dig-preservation-L, send an e-mail to: firstname.lastname@example.org.
Leave the subject line blank.
In the body of the message type the following: subscribe dig-preservation-L
Where YOUR_FULL_NAME is the name that appears on your "from" line
in your e-mail. Example: subscribe dig-preservation-L Jane
Preservation Website for Iraq
We're delighted to announce the completion of the Library Preservation
and Conservation Tutorial for Iraq and the Middle East.
In many countries, it is difficult to find the model preservation
programs on which librarians and archivists can build, and this tutorial offers
a comprehensive overview of preservation techniques to ensure the
survival of their cultural property. This tutorial is offered in English and
for this Herculean undertaking goes to John
Dean, content; Carla
DeMello, illustrations and site design; Jenn
design and development; and Ellie Buckley, content architecture.
The Arabic translation was prepared by Global Listing's Arabic team lead by Ahmed Shazly.
Staff News: Comings, Goings, and Kudos
Comings and Goings
over-capacity crowd filled Kroch Lecture Room on Friday afternoon,
December 4, to wish Susan
Currie a fond goodbye. After 23
(or 24, depending on how one counts) years of service at Cornell,
Susan will become the Associate Director for Public Services at the
University of Binghamton in January 2005. To kick off the celebration,
Susan’s three supervisors—Yoram Szekeley, Pat Schafer,
and I—offered remarks on her contributions over the years, and
then I read a letter from Sarah Thomas, who could not be there because
of a prior commitment. Others chimed in extemporaneously, including
those who had dressed up like Susan for the occasion. She will be
sorely missed. Click here to see pictures from her party.
Although it was hard to say goodbye to Susan Currie, IRIS will be
in good hands with the appointment of Xin Li to the post
of Director of Service Innovations and Resource Planning effective
in January 2005. In this role, Xin will plan for and direct the expanding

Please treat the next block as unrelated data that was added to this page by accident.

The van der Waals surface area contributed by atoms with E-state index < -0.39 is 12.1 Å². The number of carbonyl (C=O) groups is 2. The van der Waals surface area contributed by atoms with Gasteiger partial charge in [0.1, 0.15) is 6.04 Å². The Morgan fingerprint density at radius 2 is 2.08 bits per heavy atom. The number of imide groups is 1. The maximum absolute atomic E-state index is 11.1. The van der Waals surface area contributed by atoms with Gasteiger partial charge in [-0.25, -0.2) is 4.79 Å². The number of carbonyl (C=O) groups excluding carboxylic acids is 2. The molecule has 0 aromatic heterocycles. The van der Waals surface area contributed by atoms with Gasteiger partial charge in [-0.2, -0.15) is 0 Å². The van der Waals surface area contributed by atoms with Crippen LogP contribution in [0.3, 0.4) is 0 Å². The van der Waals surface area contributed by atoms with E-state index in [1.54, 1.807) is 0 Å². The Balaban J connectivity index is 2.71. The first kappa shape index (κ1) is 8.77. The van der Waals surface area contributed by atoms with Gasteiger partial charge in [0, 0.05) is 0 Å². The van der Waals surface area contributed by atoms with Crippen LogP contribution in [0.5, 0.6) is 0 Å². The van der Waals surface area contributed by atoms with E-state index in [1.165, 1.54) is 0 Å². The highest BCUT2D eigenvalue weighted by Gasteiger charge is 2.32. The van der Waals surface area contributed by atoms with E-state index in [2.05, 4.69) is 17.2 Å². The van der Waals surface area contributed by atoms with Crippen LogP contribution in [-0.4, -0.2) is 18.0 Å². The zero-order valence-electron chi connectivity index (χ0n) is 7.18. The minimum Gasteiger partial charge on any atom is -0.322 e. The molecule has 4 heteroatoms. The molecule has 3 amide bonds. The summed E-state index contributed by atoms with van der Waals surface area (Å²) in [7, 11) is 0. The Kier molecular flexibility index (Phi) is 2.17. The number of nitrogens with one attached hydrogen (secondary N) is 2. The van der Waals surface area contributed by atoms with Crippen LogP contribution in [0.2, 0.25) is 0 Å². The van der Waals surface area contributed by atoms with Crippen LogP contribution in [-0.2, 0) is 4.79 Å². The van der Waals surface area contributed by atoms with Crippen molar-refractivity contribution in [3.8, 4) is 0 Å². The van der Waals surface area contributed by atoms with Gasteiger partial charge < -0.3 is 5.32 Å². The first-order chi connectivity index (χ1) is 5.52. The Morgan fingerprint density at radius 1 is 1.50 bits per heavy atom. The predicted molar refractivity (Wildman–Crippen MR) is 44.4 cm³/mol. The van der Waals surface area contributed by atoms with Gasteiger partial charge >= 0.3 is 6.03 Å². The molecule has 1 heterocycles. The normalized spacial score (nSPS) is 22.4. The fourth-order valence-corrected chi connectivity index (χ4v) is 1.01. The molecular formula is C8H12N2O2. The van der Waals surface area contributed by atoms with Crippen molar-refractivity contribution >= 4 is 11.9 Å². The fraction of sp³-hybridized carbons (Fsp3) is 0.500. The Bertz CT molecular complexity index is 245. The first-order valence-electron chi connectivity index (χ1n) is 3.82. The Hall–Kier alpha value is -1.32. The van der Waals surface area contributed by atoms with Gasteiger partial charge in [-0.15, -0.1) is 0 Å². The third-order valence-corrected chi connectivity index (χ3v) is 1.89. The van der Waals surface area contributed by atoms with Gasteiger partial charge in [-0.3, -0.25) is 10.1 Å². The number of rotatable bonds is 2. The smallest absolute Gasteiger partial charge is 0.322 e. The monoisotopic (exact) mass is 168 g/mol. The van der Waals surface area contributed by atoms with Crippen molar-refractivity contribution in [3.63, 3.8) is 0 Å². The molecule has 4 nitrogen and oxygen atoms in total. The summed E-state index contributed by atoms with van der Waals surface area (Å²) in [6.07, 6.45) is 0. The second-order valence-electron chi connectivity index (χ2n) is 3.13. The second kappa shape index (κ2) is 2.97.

operations at the Annex and will serve as a key member of the IRIS
Cabinet, with a portfolio to oversee resources and planning within
IRIS. Additionally, she will work with Lee Cartmill, Linda
Westlake and others to develop business and marketing plans for
new entrepreneurial services.
Xin Li joined CUL in 2002. As the Head of Acquisitions Services
in CTS, she managed a staff of 25 who are responsible for acquiring
new materials for the Library system. Most recently, Xin has been
implementing the technical services integration for the Vet, ILR,
and Mann libraries. Prior to coming to Cornell, Xin was the Assistant
Head of Acquisitions at Yale University Sterling Memorial Library.
Over the first several months of her tenure with IRIS, Xin will continue
to coordinate the technical services integration project for Kroch
Asia, ensuring a close collaboration between IRIS and CTS in this
Xian Wu has been promoted to Assistant Librarian to serve as the Electronic Resource Librarian in the Wason Collection on East Asia. In this capacity he assumes responsibility for the development, administration, maintenance, and production of digital library collections related to East Asia as well as serving as the Kroch Asia web master. Xian will also serve as a technical resource to the Asia curators and offer workshops on bibliographic instruction and electronic resources.
Staff in Interlibrary Services waved goodbye to Jim Atkinson on
December 8 as he headed off for his well-deserved retirement trip
out west. Jim's colleagues wished him luck, since he'll be spending
some time at the tables in Las Vegas along the way. Access Services
has a new Evening Supervisor filling the vacancy left by Kevin Lash
in September. A 1999 graduate of Ithaca College, Judd Karlman brings
a background in teaching to his new position. Another new arrival
to Access Services is Landon John Spoonhower. Penny Lane
Spoonhower's new son arrived on Thursday, December 2 at 10:14
pm, weighing in at 8 lbs. 4 oz. Until Penny returns to work in February,
library staff will see some familiar faces. Yhi-Chaw Chang and Katey
Strollo will be working part time in her absence. ~Pat Schafer
Peter B. Hirtle has published a new article, "Copyright
Term and the Public Domain in the United States," in Information
Outlook 8:11 (November, 2004): 26-33. Information Outlook is
the monthly magazine of the Special Libraries Association.
I’ve been officially sworn in as a new member
of the Standards Board for the Association of Image and Information
Management (AIIM), serving a three-year term.
Finally a tip for the holidays—all New & Noteworthy books and
videos and DVDs are now due January 24, 2005!
That’s it for this time. Oh, mark your calendar for Monday,
January 10, 9:00-11:00 am. We’ll be having the second annual
IRIS Welcome Back from the Holidays Coffee, which will be held in
703 Olin. In the meantime, enjoy the much-deserved break and don’t
forget to submit your suggestions to the Food Fight! Staff Contest.